A dead minke whale of almost 5 meters long simply remains on Rottumerplaat in the Wadden Sea. Scientists and nature and water managers will study what happens in nature when such a large cadaver decays naturally, Rijkswaterstaat announced Tuesday.
The dead whale washed up on Wednesday evening last week. Museums and research institutions were not interested in the dead animal, according to Rijkswaterstaat.
Usually the carcass is then taken by truck to a rendering company, but because Rottumerplaat is uninhabited and also a prohibited area for visitors, a “unique opportunity” arose to let the dead animal perish. Rijkswaterstaat, together with the Ministry of Nature and Forestry, has decided to start this experiment.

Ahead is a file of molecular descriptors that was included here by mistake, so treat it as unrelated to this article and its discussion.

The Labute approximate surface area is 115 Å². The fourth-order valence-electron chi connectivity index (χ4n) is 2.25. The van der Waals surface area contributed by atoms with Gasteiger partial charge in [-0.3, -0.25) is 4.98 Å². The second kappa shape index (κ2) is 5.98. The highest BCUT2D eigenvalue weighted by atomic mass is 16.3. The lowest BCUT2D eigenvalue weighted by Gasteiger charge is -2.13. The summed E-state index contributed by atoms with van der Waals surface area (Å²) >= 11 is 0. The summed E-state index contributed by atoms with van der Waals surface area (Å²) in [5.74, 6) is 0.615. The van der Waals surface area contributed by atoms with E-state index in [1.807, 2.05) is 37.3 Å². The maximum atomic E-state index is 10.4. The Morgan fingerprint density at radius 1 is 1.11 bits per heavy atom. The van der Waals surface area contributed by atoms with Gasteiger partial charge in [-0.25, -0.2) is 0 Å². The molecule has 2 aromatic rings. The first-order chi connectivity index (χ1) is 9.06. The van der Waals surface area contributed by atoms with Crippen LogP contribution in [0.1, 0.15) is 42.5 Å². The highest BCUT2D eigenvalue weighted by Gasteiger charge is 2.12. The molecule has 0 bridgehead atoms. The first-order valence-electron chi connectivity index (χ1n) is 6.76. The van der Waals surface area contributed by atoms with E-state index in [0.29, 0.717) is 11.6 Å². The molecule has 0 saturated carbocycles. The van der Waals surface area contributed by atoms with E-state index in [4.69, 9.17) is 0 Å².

The minke whale has been pulled a little further into the dunes of Rottumerplaat by ship, so that no danger to shipping can arise. Researchers from Wageningen University & Research have installed cameras to monitor the decomposition. They want to know, among other things, which other animals feed on the whale meat and what happens to the vegetation and the soil quality on the Wadden Island.
The scientists are also looking for odor nuisance and a possible explosion of the whale. Rijkswaterstaat expects to have the first results in a year’s time.